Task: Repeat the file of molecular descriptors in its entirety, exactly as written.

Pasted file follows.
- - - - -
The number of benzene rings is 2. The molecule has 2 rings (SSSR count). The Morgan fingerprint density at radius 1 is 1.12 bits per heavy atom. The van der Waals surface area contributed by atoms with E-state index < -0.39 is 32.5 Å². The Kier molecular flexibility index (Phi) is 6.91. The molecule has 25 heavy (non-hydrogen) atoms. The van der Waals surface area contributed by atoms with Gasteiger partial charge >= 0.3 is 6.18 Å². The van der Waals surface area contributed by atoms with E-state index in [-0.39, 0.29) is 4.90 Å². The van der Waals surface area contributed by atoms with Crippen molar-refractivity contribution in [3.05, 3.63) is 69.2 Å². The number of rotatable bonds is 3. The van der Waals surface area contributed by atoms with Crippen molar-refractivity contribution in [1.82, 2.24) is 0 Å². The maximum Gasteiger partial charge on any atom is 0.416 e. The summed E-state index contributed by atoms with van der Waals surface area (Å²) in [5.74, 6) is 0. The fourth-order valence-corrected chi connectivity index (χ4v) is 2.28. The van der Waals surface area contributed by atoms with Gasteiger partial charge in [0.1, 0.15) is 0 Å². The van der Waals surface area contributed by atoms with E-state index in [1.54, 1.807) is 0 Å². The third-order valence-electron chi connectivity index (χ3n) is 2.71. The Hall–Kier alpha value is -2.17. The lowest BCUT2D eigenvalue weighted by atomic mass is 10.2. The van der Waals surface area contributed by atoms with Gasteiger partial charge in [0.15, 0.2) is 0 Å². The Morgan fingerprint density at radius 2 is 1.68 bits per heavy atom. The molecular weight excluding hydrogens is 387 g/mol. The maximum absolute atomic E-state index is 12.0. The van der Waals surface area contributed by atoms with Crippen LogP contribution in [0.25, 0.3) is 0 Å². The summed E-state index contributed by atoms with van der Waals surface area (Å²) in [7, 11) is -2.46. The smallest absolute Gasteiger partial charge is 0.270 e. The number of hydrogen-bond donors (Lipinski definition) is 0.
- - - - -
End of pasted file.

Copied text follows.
The number of benzene rings is 2. The molecule has 2 rings (SSSR count). The Morgan fingerprint density at radius 1 is 1.12 bits per heavy atom. The van der Waals surface area contributed by atoms with E-state index < -0.39 is 32.5 Å². The Kier molecular flexibility index (Phi) is 6.91. The molecule has 25 heavy (non-hydrogen) atoms. The van der Waals surface area contributed by atoms with Gasteiger partial charge >= 0.3 is 6.18 Å². The van der Waals surface area contributed by atoms with E-state index in [-0.39, 0.29) is 4.90 Å². The van der Waals surface area contributed by atoms with Crippen molar-refractivity contribution in [3.05, 3.63) is 69.2 Å². The number of rotatable bonds is 3. The van der Waals surface area contributed by atoms with Crippen molar-refractivity contribution in [1.82, 2.24) is 0 Å². The maximum Gasteiger partial charge on any atom is 0.416 e. The summed E-state index contributed by atoms with van der Waals surface area (Å²) in [5.74, 6) is 0. The fourth-order valence-corrected chi connectivity index (χ4v) is 2.28. The van der Waals surface area contributed by atoms with Gasteiger partial charge in [0.1, 0.15) is 0 Å². The van der Waals surface area contributed by atoms with E-state index in [1.54, 1.807) is 0 Å². The third-order valence-electron chi connectivity index (χ3n) is 2.71. The Hall–Kier alpha value is -2.17. The lowest BCUT2D eigenvalue weighted by atomic mass is 10.2. The van der Waals surface area contributed by atoms with Gasteiger partial charge in [0.15, 0.2) is 0 Å². The Morgan fingerprint density at radius 2 is 1.68 bits per heavy atom. The molecular weight excluding hydrogens is 387 g/mol. The maximum absolute atomic E-state index is 12.0. The van der Waals surface area contributed by atoms with Crippen LogP contribution in [0.25, 0.3) is 0 Å². The summed E-state index contributed by atoms with van der Waals surface area (Å²) in [7, 11) is -2.46. The smallest absolute Gasteiger partial charge is 0.270 e. The number of hydrogen-bond donors (Lipinski definition) is 0.